SAMEER SAMANA: You know, we probably won't get the answer to whether transitory or not probably until 2022. That's when the base effects will start to wash out and all the distortions will start to kind of resolve themselves. But I think what the number today tells us is that the Fed probably has a little bit more wiggle room, right. If they don't want to do something of the meeting next week, given the weaker than expected panels number, the inflation number today also take some of that pressure off of them to do something next week.

So that's probably the takeaway. As far as the inflation debate, that's probably a 2022 resolution.

ADAM SHAPIRO: Chris, in about a little over two weeks, we're going to start talking about earnings season again. And given what we saw because of the Delta variant with COVID-19, a lot of investors may interpret what we get in the next earnings reports incorrectly for the long term. Can you help us understand how to take what's coming at us with earnings and why we might want to look at a longer term growth scenario, despite what those earnings are going to tell us?

CHRIS RETZLER: And that's exactly right. As an active manager, I want to take advantage of those misunderstood situations. Because I do think that we're going to see a bit of an air pocket and concern from some of the companies going into year end. Supply chains are still certainly stretched. Semiconductors are a problem across almost every industry. And labor and labor costs continue to be a problem.

But looking at year out, I would think that those problems begin to abate. And that's good for long-term investors. So I think you do want to wait and see what companies will say on these earnings calls. But, you know, the demand is still there. The bigger issue is, can they fulfill that demand? Because there's just not a supply of the components to deliver those products so.

SEANA SMITH: Sameer, from your perspective, I guess, at this point, in the recovery still a lot of uncertainty, of course, earnings season is going to be in focus. But how are you positioning, how are you advising your clients to position their portfolios right now?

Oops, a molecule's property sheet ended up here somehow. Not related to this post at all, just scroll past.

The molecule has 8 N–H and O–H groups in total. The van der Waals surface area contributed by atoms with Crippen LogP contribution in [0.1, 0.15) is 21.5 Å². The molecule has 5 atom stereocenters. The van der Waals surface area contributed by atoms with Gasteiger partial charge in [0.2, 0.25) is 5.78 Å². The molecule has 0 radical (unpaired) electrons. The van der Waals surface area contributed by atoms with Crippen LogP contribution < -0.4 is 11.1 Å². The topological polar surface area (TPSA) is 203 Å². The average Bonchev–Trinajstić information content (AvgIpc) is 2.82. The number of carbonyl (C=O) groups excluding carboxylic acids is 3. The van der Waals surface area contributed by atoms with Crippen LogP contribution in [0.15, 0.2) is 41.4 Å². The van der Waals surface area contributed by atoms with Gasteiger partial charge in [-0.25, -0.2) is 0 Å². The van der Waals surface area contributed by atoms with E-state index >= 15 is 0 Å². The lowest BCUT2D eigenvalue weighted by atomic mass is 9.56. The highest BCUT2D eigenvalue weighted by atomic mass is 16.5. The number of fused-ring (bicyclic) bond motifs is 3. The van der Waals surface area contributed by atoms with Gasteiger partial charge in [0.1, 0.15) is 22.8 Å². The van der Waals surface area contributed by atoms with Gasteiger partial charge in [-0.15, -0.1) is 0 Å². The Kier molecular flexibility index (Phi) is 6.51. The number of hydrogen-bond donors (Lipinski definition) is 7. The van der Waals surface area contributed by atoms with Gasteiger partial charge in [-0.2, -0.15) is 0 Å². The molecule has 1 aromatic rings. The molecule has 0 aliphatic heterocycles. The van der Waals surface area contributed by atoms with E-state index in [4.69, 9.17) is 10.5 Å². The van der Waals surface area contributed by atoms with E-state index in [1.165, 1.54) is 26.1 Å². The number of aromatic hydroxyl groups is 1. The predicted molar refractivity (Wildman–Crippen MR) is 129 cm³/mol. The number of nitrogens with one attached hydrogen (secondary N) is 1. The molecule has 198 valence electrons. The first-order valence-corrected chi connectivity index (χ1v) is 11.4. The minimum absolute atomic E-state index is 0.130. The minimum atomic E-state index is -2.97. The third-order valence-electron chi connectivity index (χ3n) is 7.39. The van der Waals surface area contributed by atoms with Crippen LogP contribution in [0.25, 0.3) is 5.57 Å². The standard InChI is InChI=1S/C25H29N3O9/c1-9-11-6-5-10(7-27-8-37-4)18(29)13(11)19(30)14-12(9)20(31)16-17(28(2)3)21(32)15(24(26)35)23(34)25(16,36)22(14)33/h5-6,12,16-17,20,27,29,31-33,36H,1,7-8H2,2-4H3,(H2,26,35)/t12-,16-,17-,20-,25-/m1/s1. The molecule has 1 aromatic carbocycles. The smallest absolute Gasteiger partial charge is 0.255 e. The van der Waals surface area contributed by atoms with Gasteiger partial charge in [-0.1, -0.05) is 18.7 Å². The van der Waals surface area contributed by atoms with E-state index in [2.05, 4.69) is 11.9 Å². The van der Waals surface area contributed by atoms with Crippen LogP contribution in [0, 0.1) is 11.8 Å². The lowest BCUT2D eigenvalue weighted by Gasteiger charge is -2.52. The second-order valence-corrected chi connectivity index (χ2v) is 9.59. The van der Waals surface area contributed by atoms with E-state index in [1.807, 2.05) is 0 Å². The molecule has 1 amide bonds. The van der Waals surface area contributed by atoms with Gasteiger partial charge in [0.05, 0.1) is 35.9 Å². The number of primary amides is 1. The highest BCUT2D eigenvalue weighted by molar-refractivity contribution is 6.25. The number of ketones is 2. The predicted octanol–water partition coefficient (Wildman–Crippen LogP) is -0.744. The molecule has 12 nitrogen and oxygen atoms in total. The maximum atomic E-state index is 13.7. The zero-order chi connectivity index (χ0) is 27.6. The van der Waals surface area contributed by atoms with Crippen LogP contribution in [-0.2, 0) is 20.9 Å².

SAMEER SAMANA: Sure. Given that level of uncertainty, what we notice is there is a disconnect between kind of where the fundamentals are and where markets are performing. Right now, you see people kind gravitating back towards larger cap growth names in the technology area. And what you notice when you look at kind of the fundamentals, the earnings, especially the earnings revisions, a lot of the positive earnings revisions are coming on the cyclical side, right. They're on the energy side. They're on the materials, industrials and financial side.

So, you know, I think, right now, this smokescreen that Delta is throwing up is causing investors to kind of lose sight of what the world looks like maybe a year from now. And that really is a world where COVID ends up being much more endemic. And where we see opportunities right now are in those cyclical areas. So we like small caps. Small caps actually look a little bit cheaper than large caps, relative to their own history.

We like financials. We like industrials. We like materials. We like energy. So we think all those cyclical areas are where investors should continue to dollar cost average. Because once we get past some of these headlines and some of this uncertainty, which will hopefully be sometime next year, we think those will be the areas that'll outperform.

ADAM SHAPIRO: But you also, Sameer, think that inflation, and whatever is the cause of inflation, whether it be the supply chain constraints or other issues, is going to be with us into 2022. So can we expect-- I know that the last year's earnings growth has been tremendous. But can we expect better than healthy earnings growth as we're looking at '22 and '23?

SAMEER SAMANA: We do think that. You know, again, just given kind of the labor market slow recovery, it's allowing companies a lot of room to maneuver in terms of compensation costs. So we do think that, even next year, that earnings will grow kind of in that 10% range, which would be well ahead of where we expect the broader economy to grow. And that'll be more than enough to drive stock gains, especially if interest rates kind of stay pegged where they have been recently.

ADAM SHAPIRO: All right. Chris Retzler, Needham Small Cap Growth Fund Portfolio Manager, Sameer Samana, Wells Fargo Investment Institute Senior Global Market Strategist. Thank you both.